Perspective taking is the ability to infer the thoughts, feelings, and beliefs of others. It can be compromised when we falsely presume that other people think or feel the same as us, a phenomenon termed “egocentric bias.” The ability to control this bias is commonly measured using “false-belief” tasks, in which people are required to make inferences about the beliefs of others, avoiding the tendency to erroneously assume others have access to the same information as them. Numerous experiments have studied false-belief tasks using functional Magnetic Resonance Imaging (fMRI), and these have highlighted the right temporoparietal junction (rTPJ) as a key brain region involved in the processing of these tasks (Krall et al., 2015). Further findings have indicated that better control of egocentric bias during false-belief tasks elicits stronger activity in the rTPJ (Dodell-Feder, Tully, Lincoln, & Hooker, 2013; Gweon, Dodell-Feder, Bedny, & Saxe, 2012; Kana, Keller, Cherkassky, Minshew, & Just, 2009), suggesting the potential of this response as a neural marker of egocentric bias control.

The SMIP hypothesizes that intertemporal choices are analogous to social situations in which egocentric bias occurs, in that there is an egocentric immediate perspective and a target future perspective to be constructed. From one’s immediate perspective, delayed rewards need to be waited for to be received, and therefore incur the cost of waiting, leading them to be represented as less pleasurable or beneficial than they actually would be felt in the future. Egocentric bias therefore contributes to this representational asymmetry by anchoring subjective evaluations of intertemporal choice options in the immediate perspective, from which delayed rewards incur a cost of waiting. Overcoming this egocentric bias when taking future perspectives therefore reduces this cost and increases preferences for delayed rewards in intertemporal choices.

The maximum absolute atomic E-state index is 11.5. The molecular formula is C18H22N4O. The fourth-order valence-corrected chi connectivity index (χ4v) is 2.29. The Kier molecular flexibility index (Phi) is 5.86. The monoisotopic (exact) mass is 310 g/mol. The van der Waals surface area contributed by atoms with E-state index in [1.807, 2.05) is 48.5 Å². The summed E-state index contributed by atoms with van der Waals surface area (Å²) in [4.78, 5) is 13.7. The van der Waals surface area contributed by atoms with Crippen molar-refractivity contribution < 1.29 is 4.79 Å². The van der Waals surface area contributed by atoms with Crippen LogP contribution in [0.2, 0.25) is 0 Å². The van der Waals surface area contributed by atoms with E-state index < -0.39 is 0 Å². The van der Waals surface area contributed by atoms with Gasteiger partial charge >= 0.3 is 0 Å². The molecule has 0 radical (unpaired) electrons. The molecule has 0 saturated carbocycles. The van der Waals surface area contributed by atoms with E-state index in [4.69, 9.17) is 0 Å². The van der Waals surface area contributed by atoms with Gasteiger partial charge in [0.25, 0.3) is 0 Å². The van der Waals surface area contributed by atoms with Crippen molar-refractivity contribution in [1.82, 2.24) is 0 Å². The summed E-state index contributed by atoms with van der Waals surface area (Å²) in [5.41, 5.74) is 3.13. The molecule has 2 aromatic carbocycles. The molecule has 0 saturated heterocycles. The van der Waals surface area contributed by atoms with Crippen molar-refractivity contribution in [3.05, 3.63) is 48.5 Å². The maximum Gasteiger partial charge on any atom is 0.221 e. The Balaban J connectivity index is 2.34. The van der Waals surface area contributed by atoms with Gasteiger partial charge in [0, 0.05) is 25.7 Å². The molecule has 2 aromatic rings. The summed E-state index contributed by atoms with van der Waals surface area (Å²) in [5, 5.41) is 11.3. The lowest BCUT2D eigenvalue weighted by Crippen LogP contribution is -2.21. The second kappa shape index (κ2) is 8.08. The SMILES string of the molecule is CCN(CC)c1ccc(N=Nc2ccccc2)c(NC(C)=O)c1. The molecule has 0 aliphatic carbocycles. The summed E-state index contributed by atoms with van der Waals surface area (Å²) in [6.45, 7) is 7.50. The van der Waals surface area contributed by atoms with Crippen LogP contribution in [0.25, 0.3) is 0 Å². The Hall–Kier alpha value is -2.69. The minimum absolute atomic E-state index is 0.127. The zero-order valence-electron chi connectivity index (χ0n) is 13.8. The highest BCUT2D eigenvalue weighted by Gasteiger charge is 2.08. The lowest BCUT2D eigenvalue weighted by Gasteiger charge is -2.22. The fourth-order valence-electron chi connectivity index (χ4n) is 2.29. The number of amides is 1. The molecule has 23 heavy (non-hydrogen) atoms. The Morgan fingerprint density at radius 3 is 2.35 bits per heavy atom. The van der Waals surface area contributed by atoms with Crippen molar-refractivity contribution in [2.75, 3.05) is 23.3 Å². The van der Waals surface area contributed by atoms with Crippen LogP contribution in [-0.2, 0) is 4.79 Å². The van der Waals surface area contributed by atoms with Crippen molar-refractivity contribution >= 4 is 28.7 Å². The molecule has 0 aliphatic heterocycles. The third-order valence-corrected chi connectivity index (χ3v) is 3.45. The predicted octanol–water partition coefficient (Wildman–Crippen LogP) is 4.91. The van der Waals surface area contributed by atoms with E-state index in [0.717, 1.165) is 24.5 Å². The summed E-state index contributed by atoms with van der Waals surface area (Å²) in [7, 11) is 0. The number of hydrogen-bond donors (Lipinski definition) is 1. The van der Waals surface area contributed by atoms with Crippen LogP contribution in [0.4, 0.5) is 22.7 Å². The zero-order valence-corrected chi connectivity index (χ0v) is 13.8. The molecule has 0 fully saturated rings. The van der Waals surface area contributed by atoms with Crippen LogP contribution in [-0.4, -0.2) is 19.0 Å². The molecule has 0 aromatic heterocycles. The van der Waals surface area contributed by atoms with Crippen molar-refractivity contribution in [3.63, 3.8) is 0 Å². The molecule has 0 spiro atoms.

The SMIP further proposes two interacting neural nodes in this mechanism of intertemporal egocentric bias control: (1) the rTPJ for the control of egocentric bias, based on the evidence outlined above, and (2) the ventromedial prefrontal cortex (vmPFC) in representing the expected pleasure or benefit of future rewards. This proposed function of the vmPFC is derived from empirical reports that demonstrate the role of this region in coding the subjective value of rewards, including delayed rewards (Frost & McNaughton, 2017). The vmPFC is also sensitive to the discounting effect of delay on subjective reward value (Jimura, Chushak, & Braver, 2013). Damage to this region causes reductions in both future perspective taking (Bertossi & Ciaramelli, 2016; Bertossi, Tesini, Cappelli, & Ciaramelli, 2016) and preferences for delayed over immediate rewards (Peters & D’Esposito, 2016; Sellitto, Ciaramelli, & di Pellegrino, 2010). Perhaps most directly relevant to the SMIP, a number of studies have now used a version of the temporal discounting task that cues participants to actively engage in future perspective taking during intertemporal choices. In comparison to the standard temporal discounting task, these studies report increased activation of the vmPFC and preferences for delayed rewards (Benoit, Gilbert, & Burgess, 2011; Hu, Kleinschmidt, et al., 2017; Hu, Uhle, et al., 2017; Peters & Büchel, 2010; Sasse, Peters, & Brassen, 2017; Sasse, Peters, Büchel, & Brassen, 2015).